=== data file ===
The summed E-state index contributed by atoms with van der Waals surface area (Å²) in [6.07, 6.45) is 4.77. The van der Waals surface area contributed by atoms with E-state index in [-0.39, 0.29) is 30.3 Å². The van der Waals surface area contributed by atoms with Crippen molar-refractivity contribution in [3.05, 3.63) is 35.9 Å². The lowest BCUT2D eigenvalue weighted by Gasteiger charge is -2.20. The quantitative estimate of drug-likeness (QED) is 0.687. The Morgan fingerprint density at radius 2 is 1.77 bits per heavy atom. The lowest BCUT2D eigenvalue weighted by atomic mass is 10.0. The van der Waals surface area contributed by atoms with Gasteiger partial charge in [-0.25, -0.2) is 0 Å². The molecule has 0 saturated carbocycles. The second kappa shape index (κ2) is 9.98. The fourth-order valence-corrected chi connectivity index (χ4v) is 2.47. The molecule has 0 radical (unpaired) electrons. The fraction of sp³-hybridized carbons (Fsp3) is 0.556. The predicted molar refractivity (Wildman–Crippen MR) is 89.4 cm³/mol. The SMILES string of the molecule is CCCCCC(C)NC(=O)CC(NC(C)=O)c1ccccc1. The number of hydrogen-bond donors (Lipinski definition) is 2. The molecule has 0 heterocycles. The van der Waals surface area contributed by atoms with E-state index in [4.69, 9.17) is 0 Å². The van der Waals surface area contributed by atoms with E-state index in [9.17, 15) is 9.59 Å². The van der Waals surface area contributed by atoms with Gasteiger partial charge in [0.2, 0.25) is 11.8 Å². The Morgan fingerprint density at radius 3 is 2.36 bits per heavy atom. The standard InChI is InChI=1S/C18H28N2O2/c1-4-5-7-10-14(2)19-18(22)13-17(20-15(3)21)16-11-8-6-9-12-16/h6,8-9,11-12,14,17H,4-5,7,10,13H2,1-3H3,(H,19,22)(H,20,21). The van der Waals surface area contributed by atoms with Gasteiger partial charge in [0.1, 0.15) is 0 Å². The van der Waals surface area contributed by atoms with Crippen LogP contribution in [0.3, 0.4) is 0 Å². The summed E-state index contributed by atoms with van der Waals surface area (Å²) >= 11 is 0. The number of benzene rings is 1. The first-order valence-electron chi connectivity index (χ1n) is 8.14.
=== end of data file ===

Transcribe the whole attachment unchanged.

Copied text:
The summed E-state index contributed by atoms with van der Waals surface area (Å²) in [6.07, 6.45) is 4.77. The van der Waals surface area contributed by atoms with E-state index in [-0.39, 0.29) is 30.3 Å². The van der Waals surface area contributed by atoms with Crippen molar-refractivity contribution in [3.05, 3.63) is 35.9 Å². The lowest BCUT2D eigenvalue weighted by Gasteiger charge is -2.20. The quantitative estimate of drug-likeness (QED) is 0.687. The Morgan fingerprint density at radius 2 is 1.77 bits per heavy atom. The lowest BCUT2D eigenvalue weighted by atomic mass is 10.0. The van der Waals surface area contributed by atoms with Gasteiger partial charge in [-0.25, -0.2) is 0 Å². The molecule has 0 saturated carbocycles. The second kappa shape index (κ2) is 9.98. The fourth-order valence-corrected chi connectivity index (χ4v) is 2.47. The molecule has 0 radical (unpaired) electrons. The fraction of sp³-hybridized carbons (Fsp3) is 0.556. The predicted molar refractivity (Wildman–Crippen MR) is 89.4 cm³/mol. The SMILES string of the molecule is CCCCCC(C)NC(=O)CC(NC(C)=O)c1ccccc1. The number of hydrogen-bond donors (Lipinski definition) is 2. The molecule has 0 heterocycles. The van der Waals surface area contributed by atoms with E-state index in [4.69, 9.17) is 0 Å². The van der Waals surface area contributed by atoms with E-state index in [9.17, 15) is 9.59 Å². The van der Waals surface area contributed by atoms with Gasteiger partial charge in [0.2, 0.25) is 11.8 Å². The Morgan fingerprint density at radius 3 is 2.36 bits per heavy atom. The standard InChI is InChI=1S/C18H28N2O2/c1-4-5-7-10-14(2)19-18(22)13-17(20-15(3)21)16-11-8-6-9-12-16/h6,8-9,11-12,14,17H,4-5,7,10,13H2,1-3H3,(H,19,22)(H,20,21). The van der Waals surface area contributed by atoms with Gasteiger partial charge in [0.1, 0.15) is 0 Å². The van der Waals surface area contributed by atoms with Crippen LogP contribution in [0.3, 0.4) is 0 Å². The summed E-state index contributed by atoms with van der Waals surface area (Å²) >= 11 is 0. The number of benzene rings is 1. The first-order valence-electron chi connectivity index (χ1n) is 8.14.